Breaking New Ground Using GRID for Sarcoma
Ted K. Yanagihara, MD, PhD, and his colleagues at the University of North Carolina at Chapel Hill are testing a special radiation therapy technique called GRID therapy in patients with sarcoma of the arms and legs. In GRID therapy, patients are treated with a very high dose of radiation to small areas of their tumor while adjacent areas get a low dose in a grid-like pattern. Evidence suggests that areas of cancer that receive a very low dose of radiation but are close to areas of high-dose radiation still respond very well to treatment. Understanding how this happens and establishing that GRID is safe and effective are critical steps toward helping more patients with cancer benefit from this promising therapy.
“GRID has been around in one form or another for decades and despite many anecdotal reports of impressive clinical responses, we do not have high quality evidence to guide its use in general practice. Further, there is a growing literature evaluating the cellular effects of GRID in the lab, but data in humans is very limited. My collaborators and I have planned this translational study to begin answering clinical questions about safety and efficacy in a prospective clinical trial while simultaneously performing key correlative studies to evaluate the mechanisms of GRID’s action. We hope this study can help patients with extremity soft tissue sarcoma while also furthering our knowledge of GRID and how the treatment could be used in other types of cancer,” says Dr. Yanagihara.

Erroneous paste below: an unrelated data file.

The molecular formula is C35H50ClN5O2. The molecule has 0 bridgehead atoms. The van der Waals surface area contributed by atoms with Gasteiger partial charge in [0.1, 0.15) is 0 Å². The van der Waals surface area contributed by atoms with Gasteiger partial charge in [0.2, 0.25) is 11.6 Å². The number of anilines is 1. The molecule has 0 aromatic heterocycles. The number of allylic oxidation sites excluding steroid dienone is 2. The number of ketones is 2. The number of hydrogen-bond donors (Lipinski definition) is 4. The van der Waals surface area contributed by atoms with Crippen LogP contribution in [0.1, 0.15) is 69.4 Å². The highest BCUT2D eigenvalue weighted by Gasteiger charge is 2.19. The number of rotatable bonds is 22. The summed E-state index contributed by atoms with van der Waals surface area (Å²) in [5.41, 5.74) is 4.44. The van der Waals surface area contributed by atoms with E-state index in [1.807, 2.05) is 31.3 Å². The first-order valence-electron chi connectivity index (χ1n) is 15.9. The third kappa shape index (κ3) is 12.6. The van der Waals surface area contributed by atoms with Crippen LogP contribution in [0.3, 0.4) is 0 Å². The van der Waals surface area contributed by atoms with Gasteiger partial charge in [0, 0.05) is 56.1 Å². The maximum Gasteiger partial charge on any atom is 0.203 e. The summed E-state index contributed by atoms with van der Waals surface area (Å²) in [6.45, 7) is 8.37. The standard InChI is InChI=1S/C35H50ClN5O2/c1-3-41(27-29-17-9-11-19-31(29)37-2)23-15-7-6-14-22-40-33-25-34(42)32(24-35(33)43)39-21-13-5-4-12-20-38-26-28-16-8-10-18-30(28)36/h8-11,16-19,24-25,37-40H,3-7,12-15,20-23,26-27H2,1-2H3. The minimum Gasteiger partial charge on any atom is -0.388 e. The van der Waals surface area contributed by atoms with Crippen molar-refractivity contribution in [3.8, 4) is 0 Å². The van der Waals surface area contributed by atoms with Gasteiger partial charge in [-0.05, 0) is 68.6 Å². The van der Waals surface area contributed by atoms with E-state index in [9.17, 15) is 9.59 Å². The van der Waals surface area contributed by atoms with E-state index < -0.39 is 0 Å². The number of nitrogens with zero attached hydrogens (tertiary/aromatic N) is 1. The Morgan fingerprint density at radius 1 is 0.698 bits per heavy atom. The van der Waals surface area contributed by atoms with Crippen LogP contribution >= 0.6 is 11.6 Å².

With support from ROI, Dr. Yanagihara’s team is:
- Conducting a prospective clinical trial in which patients with sarcoma receive a priming dose of GRID therapy before standard treatment, which includes conventional radiation therapy and surgery to remove the tumor.
- Analyzing the safety of GRID therapy to ensure there are no unexpected side effects compared to prior experience with the standard treatment without GRID.
- Evaluating the effectiveness of adding GRID therapy to standard treatment by examining microscopic changes in the tumor once it has been surgically removed.
- Investigating the biological effects of GRID to determine if it activates an immune response that increases the number of tumor cells destroyed.
GRID therapy may provide an opportunity to deliver a higher dose of radiation with minimal additional side effects to patients with tumors that are very large or located close to other organs. If successful, the research that Dr. Yanagihara and his colleagues are conducting would propel larger clinical studies and could establish GRID therapy as a potent treatment for sarcoma and other treatment resistant cancers that improves quality of life and outcomes for patients.
For more information about the clinical trial, please contact:
Lineberger Clinical Research
Location: UNC Hospitals